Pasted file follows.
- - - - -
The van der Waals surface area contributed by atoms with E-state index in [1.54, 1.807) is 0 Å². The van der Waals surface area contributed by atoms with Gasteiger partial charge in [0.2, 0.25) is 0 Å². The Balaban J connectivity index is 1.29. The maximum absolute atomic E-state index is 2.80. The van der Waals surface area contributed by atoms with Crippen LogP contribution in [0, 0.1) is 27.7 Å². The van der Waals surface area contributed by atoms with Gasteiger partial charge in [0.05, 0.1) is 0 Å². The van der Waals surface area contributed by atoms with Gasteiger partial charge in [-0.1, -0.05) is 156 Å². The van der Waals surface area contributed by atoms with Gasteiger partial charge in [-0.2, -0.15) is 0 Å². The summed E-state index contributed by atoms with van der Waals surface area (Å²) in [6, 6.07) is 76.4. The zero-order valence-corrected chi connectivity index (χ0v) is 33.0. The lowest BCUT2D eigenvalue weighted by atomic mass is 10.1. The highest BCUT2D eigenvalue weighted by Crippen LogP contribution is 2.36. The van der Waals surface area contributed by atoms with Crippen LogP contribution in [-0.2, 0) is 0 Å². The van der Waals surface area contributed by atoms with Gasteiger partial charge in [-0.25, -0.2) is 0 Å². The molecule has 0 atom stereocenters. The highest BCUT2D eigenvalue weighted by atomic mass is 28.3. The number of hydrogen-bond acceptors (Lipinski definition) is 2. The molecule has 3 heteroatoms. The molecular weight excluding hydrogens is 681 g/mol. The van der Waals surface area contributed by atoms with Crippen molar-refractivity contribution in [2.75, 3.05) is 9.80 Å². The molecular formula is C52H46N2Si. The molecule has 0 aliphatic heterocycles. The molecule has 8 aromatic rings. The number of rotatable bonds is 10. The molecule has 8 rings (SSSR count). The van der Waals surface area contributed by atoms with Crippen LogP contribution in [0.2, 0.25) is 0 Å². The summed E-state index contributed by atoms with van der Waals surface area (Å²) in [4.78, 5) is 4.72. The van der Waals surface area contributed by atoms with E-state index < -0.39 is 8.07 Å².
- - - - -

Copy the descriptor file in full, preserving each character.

The van der Waals surface area contributed by atoms with E-state index in [1.54, 1.807) is 0 Å². The van der Waals surface area contributed by atoms with Gasteiger partial charge in [0.2, 0.25) is 0 Å². The Balaban J connectivity index is 1.29. The maximum absolute atomic E-state index is 2.80. The van der Waals surface area contributed by atoms with Crippen LogP contribution in [0, 0.1) is 27.7 Å². The van der Waals surface area contributed by atoms with Gasteiger partial charge in [0.05, 0.1) is 0 Å². The van der Waals surface area contributed by atoms with Gasteiger partial charge in [-0.1, -0.05) is 156 Å². The van der Waals surface area contributed by atoms with Gasteiger partial charge in [-0.2, -0.15) is 0 Å². The summed E-state index contributed by atoms with van der Waals surface area (Å²) in [6, 6.07) is 76.4. The zero-order valence-corrected chi connectivity index (χ0v) is 33.0. The lowest BCUT2D eigenvalue weighted by atomic mass is 10.1. The highest BCUT2D eigenvalue weighted by Crippen LogP contribution is 2.36. The van der Waals surface area contributed by atoms with Crippen LogP contribution in [-0.2, 0) is 0 Å². The van der Waals surface area contributed by atoms with Gasteiger partial charge in [-0.25, -0.2) is 0 Å². The molecule has 0 atom stereocenters. The highest BCUT2D eigenvalue weighted by atomic mass is 28.3. The number of hydrogen-bond acceptors (Lipinski definition) is 2. The molecule has 3 heteroatoms. The molecular weight excluding hydrogens is 681 g/mol. The van der Waals surface area contributed by atoms with Crippen molar-refractivity contribution in [2.75, 3.05) is 9.80 Å². The molecular formula is C52H46N2Si. The molecule has 0 aliphatic heterocycles. The molecule has 8 aromatic rings. The number of rotatable bonds is 10. The molecule has 8 rings (SSSR count). The van der Waals surface area contributed by atoms with Crippen LogP contribution in [0.2, 0.25) is 0 Å². The summed E-state index contributed by atoms with van der Waals surface area (Å²) in [4.78, 5) is 4.72. The van der Waals surface area contributed by atoms with E-state index < -0.39 is 8.07 Å².